The Elephant Poem by Dan Chiasson

The Elephant

How to explain my heroic courtesy? I feel
that my body was inflated by a mischievous boy.
Once I was the size of a falcon, lion-sized I was,
once I was not the elephant I find I am.
My pelt sags, and my master scolds me for a botched
trick. I practiced it all night in my tent, so I was
somewhat sleepy. People connect me with sadness
and, often, rationality. Randall Jarrell compared me
to Wallace Stevens, the American poet. I can see it
in the lumbering tercets, but to my mind
I am more like Eliot, a man of Europe, a map
of cultivation. Anyone so ceremonious suffers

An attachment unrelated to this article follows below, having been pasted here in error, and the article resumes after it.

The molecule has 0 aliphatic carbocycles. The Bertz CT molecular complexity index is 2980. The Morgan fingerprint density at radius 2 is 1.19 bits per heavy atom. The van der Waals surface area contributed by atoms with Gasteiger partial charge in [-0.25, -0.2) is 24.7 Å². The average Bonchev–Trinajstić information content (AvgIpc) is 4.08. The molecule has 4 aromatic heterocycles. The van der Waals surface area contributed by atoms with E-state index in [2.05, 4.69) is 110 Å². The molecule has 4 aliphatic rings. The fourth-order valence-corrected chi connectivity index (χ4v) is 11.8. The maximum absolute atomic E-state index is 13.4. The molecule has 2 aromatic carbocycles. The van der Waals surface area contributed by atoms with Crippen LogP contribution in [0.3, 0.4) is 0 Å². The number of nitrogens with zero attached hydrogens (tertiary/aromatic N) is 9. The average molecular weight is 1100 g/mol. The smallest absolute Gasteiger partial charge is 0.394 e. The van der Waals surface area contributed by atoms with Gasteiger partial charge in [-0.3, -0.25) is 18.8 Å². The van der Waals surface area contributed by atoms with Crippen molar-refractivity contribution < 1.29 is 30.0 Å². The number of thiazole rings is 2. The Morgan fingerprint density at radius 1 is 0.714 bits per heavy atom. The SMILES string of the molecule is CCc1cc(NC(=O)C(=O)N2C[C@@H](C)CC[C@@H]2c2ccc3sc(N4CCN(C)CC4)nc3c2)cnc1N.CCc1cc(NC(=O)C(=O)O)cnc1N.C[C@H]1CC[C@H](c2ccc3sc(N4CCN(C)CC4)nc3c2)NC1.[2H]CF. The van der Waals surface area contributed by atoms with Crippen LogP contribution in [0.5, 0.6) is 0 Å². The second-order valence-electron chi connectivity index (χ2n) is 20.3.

breakdowns. I do not like the spectacular experiments
with balance, the high-wire act and cones.
We elephants are images of humility, as when we
undertake our melancholy migrations to die.
Did you know, though, that elephants were taught
to write the Greek alphabet with their hooves?
Worn out by suffering, we lie on our great backs,
tossing grass up to heaven—as a distraction, not a prayer.
That's not humility you see, on our long final journeys:
that's procrastination. It hurts my heavy body to lie down.

Dan Chiasson

Dan Chiasson

Vermont / United States
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